Democrats gain registration in 25th Congressional District ahead of 2020

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Recent California voter registration figures show that Republican congressional candidates vying to take back their seats from Democrats, including in the 25th Congressional District, might not be facing an easy feat. 

The numbers released by Secretary of State Alex Padilla, 154 days before the primary election in March 2020, tell a familiar pattern: Democrats are slightly gaining in percentage of registered voters, the percentage of GOP voters is slightly declining and unaffiliated voters, or those registered as “no party preference,” continue to grow. 

As of Oct. 1, the 25th Congressional District, which represents the Santa Clarita, Simi and Antelope valleys, had 411,244 voters, according to the state’s voter registration data. Nearly 38% of voters registered as Democrat, 32% as Republican, 3.19% as independent and 25% as no party preference. 

At the time of the 154-day report of 2016, Republicans (37.11%) held a lead over Democrats (36.53%) by just more than 2,000 registered voters, or nearly 1%, while no party preference tallied at 21% and independents at 3.13%. 

On a more local look, this year there are close to 137,000 people registered in Santa Clarita alone, with Democrats tallying 48,000 voters, Republicans just behind at 46,000, independents at 4,400 and no party preference at 34,200. 

In 2016, about 24,000 fewer people were registered 154 days before the primary election in June, with about 43,700 Republicans, 37,000 Democrats, 3,600 independents and 25,200 registering with no party preference. 

The figures are also broken up by county districts — SCV falls under Los Angeles County’s 5th District. A total of 1.16 million people registered. More than 480,000 people registered as Democrat, 300,000 as Republican, 317,000 as no party preference and 31,000 as independent. 

A Democratic lead was also evident in Democratic Assemblywoman Christy Smith’s 38th District and Republican State Sen. Scott Wilk’s 21st District, with a registration percentage reaching in the mid-to-high 30s for Democrats and Republicans in the lower 30s. 

These figures generally reflect a pattern occurring across California, according to Lena Smyth, a political science professor at College of the Canyons. 

“What you’re seeing here is a reflection of what’s happening statewide in California,” she said. “Over the last 10-plus years, you’re seeing Republican registration on the decline and the Democrats stayed pretty flat and an increase in the no party preference.”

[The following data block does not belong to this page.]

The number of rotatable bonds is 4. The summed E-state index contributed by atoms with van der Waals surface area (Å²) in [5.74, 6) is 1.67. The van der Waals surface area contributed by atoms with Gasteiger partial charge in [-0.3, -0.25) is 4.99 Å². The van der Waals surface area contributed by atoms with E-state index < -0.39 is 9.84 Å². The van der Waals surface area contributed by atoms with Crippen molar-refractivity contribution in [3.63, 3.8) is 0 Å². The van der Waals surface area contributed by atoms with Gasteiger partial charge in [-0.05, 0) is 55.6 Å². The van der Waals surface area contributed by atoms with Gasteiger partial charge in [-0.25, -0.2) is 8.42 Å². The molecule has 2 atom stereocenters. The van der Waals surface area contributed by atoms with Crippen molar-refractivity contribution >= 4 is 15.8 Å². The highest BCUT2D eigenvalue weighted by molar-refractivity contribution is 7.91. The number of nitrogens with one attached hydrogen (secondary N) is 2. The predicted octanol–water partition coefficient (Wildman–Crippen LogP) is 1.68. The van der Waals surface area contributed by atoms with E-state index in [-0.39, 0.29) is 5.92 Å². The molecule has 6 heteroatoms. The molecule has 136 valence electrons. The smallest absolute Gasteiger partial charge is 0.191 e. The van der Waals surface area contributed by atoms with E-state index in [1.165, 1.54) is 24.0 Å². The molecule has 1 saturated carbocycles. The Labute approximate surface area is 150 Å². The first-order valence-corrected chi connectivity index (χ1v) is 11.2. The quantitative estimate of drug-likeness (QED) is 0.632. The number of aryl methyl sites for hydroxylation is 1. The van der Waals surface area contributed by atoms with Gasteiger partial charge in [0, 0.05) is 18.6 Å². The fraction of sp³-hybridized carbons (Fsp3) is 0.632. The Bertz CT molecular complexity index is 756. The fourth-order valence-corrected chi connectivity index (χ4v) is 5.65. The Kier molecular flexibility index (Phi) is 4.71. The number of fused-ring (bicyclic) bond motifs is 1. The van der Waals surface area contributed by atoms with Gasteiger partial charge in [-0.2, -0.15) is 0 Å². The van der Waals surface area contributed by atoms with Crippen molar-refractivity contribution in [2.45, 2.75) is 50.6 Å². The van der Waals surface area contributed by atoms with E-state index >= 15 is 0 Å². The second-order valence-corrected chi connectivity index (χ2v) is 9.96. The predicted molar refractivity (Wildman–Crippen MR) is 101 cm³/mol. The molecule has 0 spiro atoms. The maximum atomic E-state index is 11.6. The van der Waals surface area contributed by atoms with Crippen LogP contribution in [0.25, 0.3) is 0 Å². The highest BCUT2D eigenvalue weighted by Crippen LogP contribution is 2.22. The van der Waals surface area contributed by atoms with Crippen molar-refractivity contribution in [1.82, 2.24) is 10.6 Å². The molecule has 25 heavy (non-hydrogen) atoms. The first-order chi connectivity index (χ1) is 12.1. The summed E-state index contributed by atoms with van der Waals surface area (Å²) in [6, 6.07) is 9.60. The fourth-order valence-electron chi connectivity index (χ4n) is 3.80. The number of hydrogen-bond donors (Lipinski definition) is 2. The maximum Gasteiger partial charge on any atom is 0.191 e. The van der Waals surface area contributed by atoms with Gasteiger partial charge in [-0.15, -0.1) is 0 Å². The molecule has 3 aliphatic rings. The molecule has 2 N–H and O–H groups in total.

Part of the Democratic Party’s slight rise in voter registration percentages stems from a demographic shift in the district as younger families move north into the area, she added. 

Another aspect is attributed to “Democrats (being) better at registering people than Republicans,” said Joe Messina, communications director for the 38th Republican Central Committee.

That’s “driven by a combination of years of work by local volunteers and by population shifts in the district,” according to Chad Kampbell, president of the local Democratic Alliance for Action.

In 2018, seven California GOP congressional incumbents lost their seats to Democrats during the midterm elections, including in the 25th Congressional District, where former Rep. Katie Hill, D-Agua Dulce, unseated Republican Rep. Steve Knight, in a seat that was held by Republicans for nearly 30 consecutive years.  

Days after Hill’s sudden resignation last month amid an ethics investigation into alleged improper relations with staffers, Knight announced his campaign to represent the district once again. He is joined by four other GOP candidates in the race and seven Democrats, including Smith. 

Meanwhile, both parties will court the voters who aligned with no party at all, which will be the ones who decide the 2020 election, said Smyth. 

“Statewide and in the 25th (Congressional District), you see both parties courting the independent voters,” she said. “Even though they aren’t registered with a particular party, Republicans will target those leaning more conservative and the same for Democrats who lean more liberal. Both parties are trying to get as many to the polls.” 

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